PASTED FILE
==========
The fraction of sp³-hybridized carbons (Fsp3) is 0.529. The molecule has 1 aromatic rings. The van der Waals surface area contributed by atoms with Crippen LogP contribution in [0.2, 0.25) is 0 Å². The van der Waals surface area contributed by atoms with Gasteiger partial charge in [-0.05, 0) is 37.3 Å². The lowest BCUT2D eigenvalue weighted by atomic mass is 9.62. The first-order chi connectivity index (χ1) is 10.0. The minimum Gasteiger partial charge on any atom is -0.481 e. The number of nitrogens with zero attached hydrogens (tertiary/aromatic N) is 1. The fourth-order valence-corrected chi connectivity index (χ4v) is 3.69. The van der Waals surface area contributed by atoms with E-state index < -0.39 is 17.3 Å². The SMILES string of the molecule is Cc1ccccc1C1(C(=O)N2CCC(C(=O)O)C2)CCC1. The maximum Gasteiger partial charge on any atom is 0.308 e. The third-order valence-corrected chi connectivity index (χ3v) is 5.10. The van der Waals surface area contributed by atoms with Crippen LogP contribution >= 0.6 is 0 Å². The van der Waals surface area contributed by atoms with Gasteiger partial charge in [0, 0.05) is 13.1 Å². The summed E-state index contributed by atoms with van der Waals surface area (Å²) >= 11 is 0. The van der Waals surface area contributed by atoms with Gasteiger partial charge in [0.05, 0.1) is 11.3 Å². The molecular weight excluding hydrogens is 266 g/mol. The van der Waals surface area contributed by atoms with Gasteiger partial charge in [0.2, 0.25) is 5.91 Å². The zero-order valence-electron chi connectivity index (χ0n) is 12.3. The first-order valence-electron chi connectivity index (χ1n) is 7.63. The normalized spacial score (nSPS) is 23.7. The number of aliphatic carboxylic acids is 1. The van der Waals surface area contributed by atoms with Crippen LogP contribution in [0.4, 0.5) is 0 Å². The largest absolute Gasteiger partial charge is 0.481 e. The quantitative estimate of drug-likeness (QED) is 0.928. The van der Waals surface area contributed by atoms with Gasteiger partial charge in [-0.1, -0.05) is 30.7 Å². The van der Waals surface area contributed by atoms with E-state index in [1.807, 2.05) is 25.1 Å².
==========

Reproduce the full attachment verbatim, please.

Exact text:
The fraction of sp³-hybridized carbons (Fsp3) is 0.529. The molecule has 1 aromatic rings. The van der Waals surface area contributed by atoms with Crippen LogP contribution in [0.2, 0.25) is 0 Å². The van der Waals surface area contributed by atoms with Gasteiger partial charge in [-0.05, 0) is 37.3 Å². The lowest BCUT2D eigenvalue weighted by atomic mass is 9.62. The first-order chi connectivity index (χ1) is 10.0. The minimum Gasteiger partial charge on any atom is -0.481 e. The number of nitrogens with zero attached hydrogens (tertiary/aromatic N) is 1. The fourth-order valence-corrected chi connectivity index (χ4v) is 3.69. The van der Waals surface area contributed by atoms with E-state index < -0.39 is 17.3 Å². The SMILES string of the molecule is Cc1ccccc1C1(C(=O)N2CCC(C(=O)O)C2)CCC1. The maximum Gasteiger partial charge on any atom is 0.308 e. The third-order valence-corrected chi connectivity index (χ3v) is 5.10. The van der Waals surface area contributed by atoms with Crippen LogP contribution >= 0.6 is 0 Å². The van der Waals surface area contributed by atoms with Gasteiger partial charge in [0, 0.05) is 13.1 Å². The summed E-state index contributed by atoms with van der Waals surface area (Å²) >= 11 is 0. The van der Waals surface area contributed by atoms with Gasteiger partial charge in [0.05, 0.1) is 11.3 Å². The molecular weight excluding hydrogens is 266 g/mol. The van der Waals surface area contributed by atoms with Gasteiger partial charge in [0.2, 0.25) is 5.91 Å². The zero-order valence-electron chi connectivity index (χ0n) is 12.3. The first-order valence-electron chi connectivity index (χ1n) is 7.63. The normalized spacial score (nSPS) is 23.7. The number of aliphatic carboxylic acids is 1. The van der Waals surface area contributed by atoms with Crippen LogP contribution in [0.4, 0.5) is 0 Å². The largest absolute Gasteiger partial charge is 0.481 e. The quantitative estimate of drug-likeness (QED) is 0.928. The van der Waals surface area contributed by atoms with Gasteiger partial charge in [-0.1, -0.05) is 30.7 Å². The van der Waals surface area contributed by atoms with E-state index in [1.807, 2.05) is 25.1 Å².